Homeshareus

This Sydney House Takes The High Ground


This Sydney House Takes The High Ground

Architecture

by Amelia Barnes

Stafford Architecture have designed this new house above a sandstone ridge in Seaforth, NSW. Styling – Room on Fire. Photo – Tom Ferguson

The clients were interested in open-plan living where family members are closely connected. Styling – Room on Fire. Photo – Tom Ferguson

A second level has been designed in line with the area’s height restrictions by creating a mezzanine over the kitchen that opens to a double height void. Styling – Room on Fire. Photo – Tom Ferguson

‘The sharp, pitched angular roof provides for the interior space and delineates the height restrictions, while giving a generosity to these rooms,’ says the architect Bronwyn Litera, senior associate at Stafford Architecture. Styling – Room on Fire. Photo – Tom Ferguson

Instead of doors, zones throughout the living area are prominently defined by changes in floor height. Styling – Room on Fire. Photo – Tom Ferguson

A concrete blade wall acts as the house’s spine, effectively separating the living areas from the grounded private wing that ‘hugs’ the site. Styling – Room on Fire. Photo – Tom Ferguson

The house provides stunning views across Middle Harbour. Styling – Room on Fire. Photo – Tom Ferguson

A study nook above the living domain. Styling – Room on Fire. Photo – Tom Ferguson

The glamorous main en suite contains a screened, outdoor area. Styling – Room on Fire. Photo – Tom Ferguson

This outdoor area is screened for privacy and has a vertical garden. Styling – Room on Fire. Photo – Tom Ferguson

There’s even an outdoor shower! Styling – Room on Fire. Photo – Tom Ferguson

Interior materials reference natural elements on site. Styling – Room on Fire. Photo – Tom Ferguson

Views to the water have been framed throughout. Styling – Room on Fire. Photo – Tom Ferguson

An outlook to the sandstone ridge has been created from the home’s interior. Styling – Room on Fire. Photo – Tom Ferguson

The pool offers its own stunning views. Styling – Room on Fire. Photo – Tom Ferguson

Materials in the facade reference surrounding trees. Styling – Room on Fire. Photo – Tom Ferguson

The living areas sit above the site’s sandstone ridge. Styling – Room on Fire. Photo – Tom Ferguson

Structural connections were made as minimal as possible, services were concealed within the voids of the existing sandstone, and the loose boulders were repurposed amongst the landscaping,’ says Bronwyn. Styling – Room on Fire. Photo – Tom Ferguson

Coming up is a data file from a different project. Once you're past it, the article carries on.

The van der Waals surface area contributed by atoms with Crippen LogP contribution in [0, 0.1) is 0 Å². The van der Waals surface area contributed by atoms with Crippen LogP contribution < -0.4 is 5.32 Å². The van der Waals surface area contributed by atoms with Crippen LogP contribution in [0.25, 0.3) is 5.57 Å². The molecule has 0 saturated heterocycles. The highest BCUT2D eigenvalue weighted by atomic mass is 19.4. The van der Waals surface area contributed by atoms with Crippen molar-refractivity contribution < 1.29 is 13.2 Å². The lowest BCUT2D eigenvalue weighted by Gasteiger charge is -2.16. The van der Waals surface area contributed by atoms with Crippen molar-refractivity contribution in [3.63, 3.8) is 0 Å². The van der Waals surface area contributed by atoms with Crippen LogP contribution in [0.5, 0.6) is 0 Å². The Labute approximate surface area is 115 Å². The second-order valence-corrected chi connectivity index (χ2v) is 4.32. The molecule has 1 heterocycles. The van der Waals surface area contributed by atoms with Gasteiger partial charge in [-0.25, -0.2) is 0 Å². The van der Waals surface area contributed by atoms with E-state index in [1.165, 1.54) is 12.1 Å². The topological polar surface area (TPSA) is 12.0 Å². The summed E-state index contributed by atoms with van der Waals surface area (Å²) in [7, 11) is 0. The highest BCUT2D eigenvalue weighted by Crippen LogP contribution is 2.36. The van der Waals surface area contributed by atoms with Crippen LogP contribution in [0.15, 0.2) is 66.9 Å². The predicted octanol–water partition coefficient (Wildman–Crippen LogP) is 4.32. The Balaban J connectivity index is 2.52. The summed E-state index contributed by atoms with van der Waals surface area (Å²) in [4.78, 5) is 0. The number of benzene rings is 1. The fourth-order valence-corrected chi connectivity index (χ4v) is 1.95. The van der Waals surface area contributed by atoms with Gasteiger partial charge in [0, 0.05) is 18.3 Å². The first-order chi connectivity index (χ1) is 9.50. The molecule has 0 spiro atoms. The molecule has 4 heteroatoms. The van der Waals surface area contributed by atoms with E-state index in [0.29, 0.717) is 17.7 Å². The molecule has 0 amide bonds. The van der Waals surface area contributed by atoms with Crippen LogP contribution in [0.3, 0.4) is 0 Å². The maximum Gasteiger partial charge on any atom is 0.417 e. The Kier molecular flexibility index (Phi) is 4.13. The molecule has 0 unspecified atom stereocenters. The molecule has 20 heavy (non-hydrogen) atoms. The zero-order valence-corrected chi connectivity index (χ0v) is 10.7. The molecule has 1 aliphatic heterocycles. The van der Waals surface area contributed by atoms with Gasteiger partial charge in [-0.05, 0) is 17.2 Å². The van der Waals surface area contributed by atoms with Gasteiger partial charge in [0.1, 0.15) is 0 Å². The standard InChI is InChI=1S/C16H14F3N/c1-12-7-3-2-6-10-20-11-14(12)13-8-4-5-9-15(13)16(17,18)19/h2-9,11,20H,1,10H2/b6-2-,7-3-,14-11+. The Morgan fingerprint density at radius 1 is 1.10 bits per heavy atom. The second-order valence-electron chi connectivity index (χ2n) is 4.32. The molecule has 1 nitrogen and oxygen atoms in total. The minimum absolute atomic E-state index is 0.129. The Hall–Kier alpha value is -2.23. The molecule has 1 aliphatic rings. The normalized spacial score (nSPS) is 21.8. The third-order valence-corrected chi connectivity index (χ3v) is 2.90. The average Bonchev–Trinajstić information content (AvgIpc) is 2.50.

Vertical spotted gum battens mimic the look and rhythm of surrounding trees. Styling – Room on Fire. Photo – Tom Ferguson

When Stafford Architecture were brought on to design a new house in Seaforth (12 kilometres north-east of Sydney’s CBD), they were immediately taken with the site’s conspicuous sandstone ridge. 

Development approval (sought by a previous owner) had already been approved to cut into this natural feature, but Stafford Architecture had other ideas. ‘On visiting the site and experiencing the magic of this leafy corner with the incredible sandstone ridge, we could not fathom building on top of and cutting into this significant feature,’ says Bronwyn Litera, senior associate at Stafford Architecture.

Luckily their clients agreed, and the parties worked closely to deliver a home highlighting this unique feature.

The resulting design positions the home’s living areas above this ridge. ‘We worked hard to maintain the rock as untouched,’ explains Bronwyn. ‘Structural connections were made as minimal as possible, services were concealed within the voids of the existing sandstone, and the loose boulders were repurposed amongst the landscaping.’

The use of steel accentuates the lightness of the building above the sandstone outcrop, while vertical spotted gum battens mimic the look and rhythm of surrounding trees. ’The house is to feel weightless and airy for the inhabitant – somewhat of a treehouse floating in the canopy,’ says Bronwyn. A sharp-edged roof accent further highlights the sensibility of the rock below, and simultaneously draws the eye up to the tree canopy.

Internally, a concrete blade wall acts as the home’s spine, effectively separating the living areas from the grounded private wing that ‘hugs’ the site. Included in this latter component are the garage, bedrooms, and en suite containing a screened, outdoor area with a vertical garden. 

The most challenging aspect of this project was maintaining the site’s sandstone ridge, while complying with height restrictions, and not blocking views across Middle Harbour.  To overcome this, Stafford created a mezzanine over the kitchen, which opens to a double-height void over the living and dining areas.

It wasn’t easy, but Stafford have gone above and beyond to deliver a respectful and interesting home.

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